Last week, a Glen Arbor resident won two medals in a slalom ski race, not so uncommon Up North.
But this racer is 100 years old.
Lou Batori has been skiing for 90 years.
"You have to ski to stay young, or you have to be young to ski. Your choice," Batori said last week, skiing at Nub's Nob in Harbor Springs.
"I WAS BORN JULY 31ST, 1910. YOU DO THE MATH!"
Lou wears a dapper white ski suit with a large "100+" ski patch on his arm. His eyes are crystal clear and green, and he skis perfectly upright.
"Why am I doing it? Nothing to do with physical activity... nothing to do with longevity. Just because I like it," he says. "I just enjoy it."
Lou was born in Hungary, where he began skiing when he was 10 years old. He moved to the U.S. in 1932 , went to M.I.T. and eventually became a mechanical engineer and lived in New York. His wife was from Michigan and wanted to return home to be close to her aging parents. That was 30 years ago. At first, Lou wasn't so sure he'd like living in Northern Michigan.
"I did not want to move up here," he says. "When you spend your working life in New York City, it's cynical. It's know-it-all........ then to here."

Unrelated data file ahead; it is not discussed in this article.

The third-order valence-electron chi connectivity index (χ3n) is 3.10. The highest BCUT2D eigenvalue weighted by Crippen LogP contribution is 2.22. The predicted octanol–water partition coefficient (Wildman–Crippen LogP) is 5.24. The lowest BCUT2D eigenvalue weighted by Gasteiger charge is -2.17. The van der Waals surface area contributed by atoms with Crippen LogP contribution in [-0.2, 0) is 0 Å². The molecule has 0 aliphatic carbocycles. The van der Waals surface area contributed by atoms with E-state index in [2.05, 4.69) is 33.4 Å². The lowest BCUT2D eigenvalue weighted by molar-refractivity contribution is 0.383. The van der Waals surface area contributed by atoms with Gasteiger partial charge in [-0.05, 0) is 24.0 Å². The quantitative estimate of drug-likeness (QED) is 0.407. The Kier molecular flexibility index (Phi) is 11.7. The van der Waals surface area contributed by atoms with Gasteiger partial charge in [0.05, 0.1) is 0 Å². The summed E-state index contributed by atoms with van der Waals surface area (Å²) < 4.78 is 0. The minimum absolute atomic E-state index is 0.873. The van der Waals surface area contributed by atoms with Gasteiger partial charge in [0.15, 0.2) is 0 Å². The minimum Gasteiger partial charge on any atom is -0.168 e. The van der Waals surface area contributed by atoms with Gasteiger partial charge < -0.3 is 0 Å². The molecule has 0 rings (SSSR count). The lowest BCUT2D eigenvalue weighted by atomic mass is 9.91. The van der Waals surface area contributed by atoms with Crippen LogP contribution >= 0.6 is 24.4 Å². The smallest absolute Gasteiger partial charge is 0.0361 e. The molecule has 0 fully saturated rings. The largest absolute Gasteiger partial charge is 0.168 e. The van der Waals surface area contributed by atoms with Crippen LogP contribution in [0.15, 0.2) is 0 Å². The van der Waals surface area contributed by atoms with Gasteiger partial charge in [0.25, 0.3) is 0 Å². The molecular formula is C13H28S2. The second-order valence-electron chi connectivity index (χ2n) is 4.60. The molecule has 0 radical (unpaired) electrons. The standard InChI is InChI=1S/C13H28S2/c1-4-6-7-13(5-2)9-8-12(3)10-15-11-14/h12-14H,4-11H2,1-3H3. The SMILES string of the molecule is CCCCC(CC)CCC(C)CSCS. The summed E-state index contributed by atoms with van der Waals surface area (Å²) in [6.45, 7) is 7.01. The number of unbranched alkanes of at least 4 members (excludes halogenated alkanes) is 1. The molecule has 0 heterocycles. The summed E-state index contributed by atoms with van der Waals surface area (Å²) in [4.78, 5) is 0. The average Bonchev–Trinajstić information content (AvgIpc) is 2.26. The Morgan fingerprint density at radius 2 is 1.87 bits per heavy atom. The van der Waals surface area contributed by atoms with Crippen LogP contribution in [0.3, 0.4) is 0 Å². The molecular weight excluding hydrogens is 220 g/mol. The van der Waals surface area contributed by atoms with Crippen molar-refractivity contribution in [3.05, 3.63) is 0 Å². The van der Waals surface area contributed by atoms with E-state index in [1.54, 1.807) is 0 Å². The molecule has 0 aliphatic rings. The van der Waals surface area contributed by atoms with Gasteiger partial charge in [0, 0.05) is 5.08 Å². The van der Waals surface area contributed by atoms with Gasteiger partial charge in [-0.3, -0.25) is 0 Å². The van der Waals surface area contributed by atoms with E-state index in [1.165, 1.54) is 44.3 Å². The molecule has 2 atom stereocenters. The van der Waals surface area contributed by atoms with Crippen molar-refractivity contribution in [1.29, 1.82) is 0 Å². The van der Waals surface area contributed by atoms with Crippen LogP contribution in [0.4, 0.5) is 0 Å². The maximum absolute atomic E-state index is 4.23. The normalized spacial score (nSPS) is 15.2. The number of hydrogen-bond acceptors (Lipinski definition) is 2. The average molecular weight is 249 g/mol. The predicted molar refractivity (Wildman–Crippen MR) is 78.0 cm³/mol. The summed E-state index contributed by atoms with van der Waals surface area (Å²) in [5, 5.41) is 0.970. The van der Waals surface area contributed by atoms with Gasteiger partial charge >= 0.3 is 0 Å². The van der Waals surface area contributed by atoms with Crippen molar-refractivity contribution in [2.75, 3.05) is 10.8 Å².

But now, Lou says moving to Glen Arbor may have been the best move of his life.
That's what he said last week, at Nubs Nub, at the Midwest 70+ Ski Club. He usually skis near his home, at Crystal Mountain, where he has a private parking spot with his name on it near the front door. The only one of its kind, a 100th birthday present from the resort..
Richard Lambert Jr., President of the National 70+ Ski Club, flew from New York to be here at Nub's Nob to celebrate Lou's centenarian status.
Lambert made the 100+ patch Lou is wearing:
"Our club is known for our 70+ ski patch. They have 80+, 90+. I made him one that's 100+. It's a little bit larger than the regular ones," Lambert says. "In the club's history, we've had 21,000 members, he's only the second to be skiing at 100."
"I mailed him the patch in June, this 100- plus ski patch, because I wasn't going to make him wait!"
Lou usually skis about three times a week. When the snow is gone, he bikes about 15 miles most days, and he often rides in a motorcycle with his wife, Judith, in the sidecar. He gets angry when he hears about perfectly healthy seniors who simply sit in front of the TV.
"Waiting to be carted away, stupid waste of life," he says. "In this life, you can replace anything, shoes, your house. But you cannot replace time. It's the most precious commodity. So many people are throwing it away, not realizing how precious it is. Make the best of it," he says.
Another secret of Lou's longevity: he says he follows no strict diet. In fact: "I prefer red wine. but I'm not against a good martini."
Lou hopes to be back at the annual event at Nubs Nob next year to celebrate his 101st birthday, still looking for a "good line" out of the gate.